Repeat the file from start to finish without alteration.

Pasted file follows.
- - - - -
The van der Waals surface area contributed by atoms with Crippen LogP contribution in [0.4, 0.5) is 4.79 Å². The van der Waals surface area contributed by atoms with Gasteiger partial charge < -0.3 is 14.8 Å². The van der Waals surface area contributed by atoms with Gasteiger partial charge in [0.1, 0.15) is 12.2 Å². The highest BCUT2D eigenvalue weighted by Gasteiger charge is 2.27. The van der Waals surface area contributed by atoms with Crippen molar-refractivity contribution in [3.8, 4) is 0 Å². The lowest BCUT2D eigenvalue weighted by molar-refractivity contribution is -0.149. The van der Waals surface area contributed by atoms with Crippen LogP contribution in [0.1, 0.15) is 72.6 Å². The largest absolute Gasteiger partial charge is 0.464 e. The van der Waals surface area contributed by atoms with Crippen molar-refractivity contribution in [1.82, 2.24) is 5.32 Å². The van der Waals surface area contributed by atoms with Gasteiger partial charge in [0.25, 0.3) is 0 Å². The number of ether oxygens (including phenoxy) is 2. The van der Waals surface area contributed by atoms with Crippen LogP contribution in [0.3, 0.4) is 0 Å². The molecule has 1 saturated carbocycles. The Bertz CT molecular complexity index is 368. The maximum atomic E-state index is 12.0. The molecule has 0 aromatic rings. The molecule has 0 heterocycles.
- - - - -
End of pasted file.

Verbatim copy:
The van der Waals surface area contributed by atoms with Crippen LogP contribution in [0.4, 0.5) is 4.79 Å². The van der Waals surface area contributed by atoms with Gasteiger partial charge < -0.3 is 14.8 Å². The van der Waals surface area contributed by atoms with Gasteiger partial charge in [0.1, 0.15) is 12.2 Å². The highest BCUT2D eigenvalue weighted by Gasteiger charge is 2.27. The van der Waals surface area contributed by atoms with Crippen molar-refractivity contribution in [3.8, 4) is 0 Å². The lowest BCUT2D eigenvalue weighted by molar-refractivity contribution is -0.149. The van der Waals surface area contributed by atoms with Crippen LogP contribution in [0.1, 0.15) is 72.6 Å². The largest absolute Gasteiger partial charge is 0.464 e. The van der Waals surface area contributed by atoms with Crippen molar-refractivity contribution in [1.82, 2.24) is 5.32 Å². The van der Waals surface area contributed by atoms with Gasteiger partial charge in [0.25, 0.3) is 0 Å². The number of ether oxygens (including phenoxy) is 2. The van der Waals surface area contributed by atoms with Crippen LogP contribution in [0.3, 0.4) is 0 Å². The molecule has 1 saturated carbocycles. The Bertz CT molecular complexity index is 368. The maximum atomic E-state index is 12.0. The molecule has 0 aromatic rings. The molecule has 0 heterocycles.